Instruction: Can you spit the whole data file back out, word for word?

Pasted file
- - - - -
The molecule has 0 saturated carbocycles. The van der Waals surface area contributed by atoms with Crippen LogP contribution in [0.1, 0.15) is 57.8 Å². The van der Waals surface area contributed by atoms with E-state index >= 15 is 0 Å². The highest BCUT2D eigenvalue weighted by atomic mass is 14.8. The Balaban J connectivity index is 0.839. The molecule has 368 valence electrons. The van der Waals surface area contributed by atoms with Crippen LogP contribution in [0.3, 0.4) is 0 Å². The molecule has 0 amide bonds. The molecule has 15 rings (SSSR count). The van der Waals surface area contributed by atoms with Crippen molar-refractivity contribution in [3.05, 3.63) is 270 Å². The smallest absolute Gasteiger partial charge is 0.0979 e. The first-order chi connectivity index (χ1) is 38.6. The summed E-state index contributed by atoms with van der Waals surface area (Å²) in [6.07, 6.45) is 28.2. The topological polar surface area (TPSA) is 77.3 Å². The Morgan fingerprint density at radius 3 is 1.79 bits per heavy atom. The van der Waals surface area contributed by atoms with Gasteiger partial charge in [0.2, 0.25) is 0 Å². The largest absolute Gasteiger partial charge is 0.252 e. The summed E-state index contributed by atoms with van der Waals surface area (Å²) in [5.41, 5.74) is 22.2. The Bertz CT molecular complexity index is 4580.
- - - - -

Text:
The molecule has 0 saturated carbocycles. The van der Waals surface area contributed by atoms with Crippen LogP contribution in [0.1, 0.15) is 57.8 Å². The van der Waals surface area contributed by atoms with E-state index >= 15 is 0 Å². The highest BCUT2D eigenvalue weighted by atomic mass is 14.8. The Balaban J connectivity index is 0.839. The molecule has 368 valence electrons. The van der Waals surface area contributed by atoms with Crippen LogP contribution in [0.3, 0.4) is 0 Å². The molecule has 0 amide bonds. The molecule has 15 rings (SSSR count). The van der Waals surface area contributed by atoms with Crippen molar-refractivity contribution in [3.05, 3.63) is 270 Å². The smallest absolute Gasteiger partial charge is 0.0979 e. The first-order chi connectivity index (χ1) is 38.6. The summed E-state index contributed by atoms with van der Waals surface area (Å²) in [6.07, 6.45) is 28.2. The topological polar surface area (TPSA) is 77.3 Å². The Morgan fingerprint density at radius 3 is 1.79 bits per heavy atom. The van der Waals surface area contributed by atoms with Gasteiger partial charge in [0.2, 0.25) is 0 Å². The largest absolute Gasteiger partial charge is 0.252 e. The summed E-state index contributed by atoms with van der Waals surface area (Å²) in [5.41, 5.74) is 22.2. The Bertz CT molecular complexity index is 4580.